Rats that were assigned to l-AG pumps in the DMH and microinjection cannulae in the OVLT were tested at baseline in the SI test and with intravenous lactate infusions. There was no significant physiological arousal with lactate infusions before pump implantation (Fig. 2 A,B, baseline). They were placed in the SI test again on postpump day 4 to determine changes in their anxiety level. As predicted, l-AG pumps in the DMH elicited a significant decrease in SI time in these rats, indicating that they were more anxious (Table1; F (1,10) = 44.5;p < 0.0001). On postpump day 4 these animals also had become reactive to intravenous lactate infusions, with significant increases in HR and BP (Fig. 2 A,B, day 4). Injection of TTX or vehicle into the OVLT, followed by infusion with intravenous sodium lactate in these rats, revealed that TTX and not ACSF completely blocked the response to lactate infusions (Fig.2 A,B). When saline or sodium lactate was injected directly into the OVLT of these rats on postpump day 5, they showed lactate volume-dependent increases in HR, BP (Fig.3 A,B), and locomotor activity quantified as crossings and rearings (Fig. 3 C,D) when compared with saline injections. Measuring GAD activity in the DMH at the end of the experiment revealed that these animals did, indeed, have significant decreases in GAD activity on the pump side as compared with the nonpump side (Table 2;F (1,10) = 10.8; p = 0.008). Figure 4 is a representative histological section showing the site of injection in the OVLT. Thus, in this group with unilateral GABA dysfunction in the DMH, blocking neuronal activity in the OVLT with TTX abolished the lactate response, whereas direct injections of lactate into the OVLT elicited robust physiological and behavioral responses.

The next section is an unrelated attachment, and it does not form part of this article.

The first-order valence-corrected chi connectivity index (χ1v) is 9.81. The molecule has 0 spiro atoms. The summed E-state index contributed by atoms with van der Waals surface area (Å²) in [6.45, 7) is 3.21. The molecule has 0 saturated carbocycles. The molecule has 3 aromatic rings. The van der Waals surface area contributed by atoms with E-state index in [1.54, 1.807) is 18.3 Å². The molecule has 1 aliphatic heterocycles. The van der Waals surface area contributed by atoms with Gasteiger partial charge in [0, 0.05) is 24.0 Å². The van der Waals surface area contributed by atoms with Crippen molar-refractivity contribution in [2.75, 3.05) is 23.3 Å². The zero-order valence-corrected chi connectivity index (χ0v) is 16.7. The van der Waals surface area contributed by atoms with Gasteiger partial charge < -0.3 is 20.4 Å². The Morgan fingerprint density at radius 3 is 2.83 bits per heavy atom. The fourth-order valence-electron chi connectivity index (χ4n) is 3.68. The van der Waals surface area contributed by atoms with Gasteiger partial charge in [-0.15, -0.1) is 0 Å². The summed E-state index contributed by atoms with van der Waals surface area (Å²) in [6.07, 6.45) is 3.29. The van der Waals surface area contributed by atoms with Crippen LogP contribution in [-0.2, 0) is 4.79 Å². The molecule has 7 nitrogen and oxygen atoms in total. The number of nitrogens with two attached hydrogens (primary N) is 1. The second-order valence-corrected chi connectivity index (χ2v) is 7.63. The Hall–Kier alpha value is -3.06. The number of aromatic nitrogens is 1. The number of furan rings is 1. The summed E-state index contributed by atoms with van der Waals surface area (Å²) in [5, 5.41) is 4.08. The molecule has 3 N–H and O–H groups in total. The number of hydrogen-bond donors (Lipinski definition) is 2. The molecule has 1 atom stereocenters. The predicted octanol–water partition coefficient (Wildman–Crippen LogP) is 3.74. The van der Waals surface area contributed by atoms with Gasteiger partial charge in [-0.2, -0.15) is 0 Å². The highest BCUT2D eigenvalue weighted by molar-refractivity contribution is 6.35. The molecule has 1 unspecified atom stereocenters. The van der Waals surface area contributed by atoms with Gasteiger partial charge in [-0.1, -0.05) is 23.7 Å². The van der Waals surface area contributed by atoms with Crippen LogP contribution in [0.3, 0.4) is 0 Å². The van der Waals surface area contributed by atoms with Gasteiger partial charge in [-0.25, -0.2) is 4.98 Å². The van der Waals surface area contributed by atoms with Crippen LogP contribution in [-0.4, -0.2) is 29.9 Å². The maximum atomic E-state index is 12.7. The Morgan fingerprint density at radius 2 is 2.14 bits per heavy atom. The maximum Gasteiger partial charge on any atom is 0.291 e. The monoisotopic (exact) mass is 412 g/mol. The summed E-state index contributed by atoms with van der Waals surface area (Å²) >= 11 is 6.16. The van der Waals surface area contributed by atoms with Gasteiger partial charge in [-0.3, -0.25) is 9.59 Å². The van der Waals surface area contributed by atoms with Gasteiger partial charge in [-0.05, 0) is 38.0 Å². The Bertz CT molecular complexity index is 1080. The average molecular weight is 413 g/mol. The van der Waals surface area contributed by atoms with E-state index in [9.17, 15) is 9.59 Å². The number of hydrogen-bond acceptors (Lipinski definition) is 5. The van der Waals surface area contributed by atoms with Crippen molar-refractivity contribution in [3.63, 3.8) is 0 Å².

In contrast, rats that had d-AG pumps in the DMH and microinjection cannulae in the OVLT did not show a significant decrease in SI time (Table 1, F (1,10) = 0.7;p = 0.42) or physiological reactivity to lactate infusions on postpump day 4 as compared with baseline (Table3). Direct injection of lactate into the OVLT in these rats also failed to elicit any physiological or behavioral responses (Table 4). Because there was no significant lactate response, these animals were not injected with TTX into the OVLT. When GAD activity in the DMH was measured in these animals, there were no significant differences in the pump versus nonpump (Table 2) sides, indicating that d-AG is indeed an inactive isomer.